How to Design for the Modern Web

By Casper Beyer

Every now and again, I see a page that hasn’t jumped on the modern web bandwagon. We can’t have that, not on today’s internet, so let’s run through the rules of designing for the modern web.

These practices are immutable, and you must follow them because I’m a developer advocate. They’re also used by quite a few of today’s top websites as ranked by Alexa. (But, most importantly, I’m a developer advocate.)

When a user first visits your website, the very first thing you must do is show them a giant modal dialog telling them that they should install your mobile application instead.

A neat little trick? Make the link to close the modal super small and put it very close to the link that lets the user install the application. This will make users much happier. Users love being able to easily install the application without accidentally closing the dialog.

Should the user insist on using the web version, we must let them know that we are using cookies to track them.

Sometimes a link is not enough. A modal can come in handy by letting users know they can actually sign up for your website.

Research has shown that modals that cannot be closed have the highest conversion rates.

Nowadays, Europeans have pesky laws that muddy the waters on what we’re allowed to track. The best practice here is to just do nothing, continue tracking everything about your users, and block Europeans from accessing your site.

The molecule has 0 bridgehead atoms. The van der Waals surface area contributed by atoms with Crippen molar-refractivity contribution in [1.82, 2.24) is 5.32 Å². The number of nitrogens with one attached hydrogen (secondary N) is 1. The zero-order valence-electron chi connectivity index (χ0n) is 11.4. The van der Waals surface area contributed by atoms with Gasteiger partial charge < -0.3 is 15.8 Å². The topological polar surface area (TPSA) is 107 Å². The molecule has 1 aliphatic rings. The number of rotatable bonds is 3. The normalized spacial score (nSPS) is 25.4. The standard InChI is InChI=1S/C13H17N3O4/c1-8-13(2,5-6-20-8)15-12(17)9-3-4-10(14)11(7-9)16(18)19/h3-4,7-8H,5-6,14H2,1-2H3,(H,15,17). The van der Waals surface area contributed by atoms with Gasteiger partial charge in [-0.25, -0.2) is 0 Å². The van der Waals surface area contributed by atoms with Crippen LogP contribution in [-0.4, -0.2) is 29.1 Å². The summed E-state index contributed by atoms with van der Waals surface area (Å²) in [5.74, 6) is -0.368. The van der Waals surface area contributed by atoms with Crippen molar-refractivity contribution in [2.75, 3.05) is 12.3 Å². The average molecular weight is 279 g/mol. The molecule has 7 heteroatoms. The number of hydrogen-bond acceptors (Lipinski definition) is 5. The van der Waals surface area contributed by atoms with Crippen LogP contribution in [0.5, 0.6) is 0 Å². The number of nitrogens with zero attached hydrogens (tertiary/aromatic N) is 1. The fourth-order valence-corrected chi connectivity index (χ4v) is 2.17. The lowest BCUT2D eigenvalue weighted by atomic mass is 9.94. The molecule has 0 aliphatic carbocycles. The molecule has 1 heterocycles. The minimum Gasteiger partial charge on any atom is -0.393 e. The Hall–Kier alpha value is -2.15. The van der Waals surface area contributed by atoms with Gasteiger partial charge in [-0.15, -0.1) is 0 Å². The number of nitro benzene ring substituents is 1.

Denmark is a failed socialist cupcake state anyway — its users are not worth the effort.

It’s best to show the user this dialog once again when they click a link. They probably clicked away by accident the first time.

Again, to help our users out, let’s make the cancel link very small to minimize the chances of them tapping it accidentally.

It’s very important that we aren’t intrusive, so let’s allow users to opt out of the mobile application modals. The best practice here is to put the opt-out setting in a place where the user will easily spot it — like inside one of the “account preferences” pages.

Even if a user should opt out of prompts for the mobile application, we can still get them in the long run. Advertising the mobile application somewhere on the website works great.

These modals obviously require JavaScript. Of course, it’s important to have endless scrolling, but please make sure to future-proof yourself by using the latest framework.

Today you may think, “Oh it’s only a couple of modals.” But in the future? By then, it may be many many more modals, and oh boy. When that happens, you’ll regret not making an isomorphic application with react and code splitting!

Now that you know these best practices for modern web development, please apply them everywhere. You are also now certified to apply for product design positions at top-ranking sites like Reddit and Medium.

Don’t know anything about web development at all? Not to worry! Just attend a week-long bootcamp.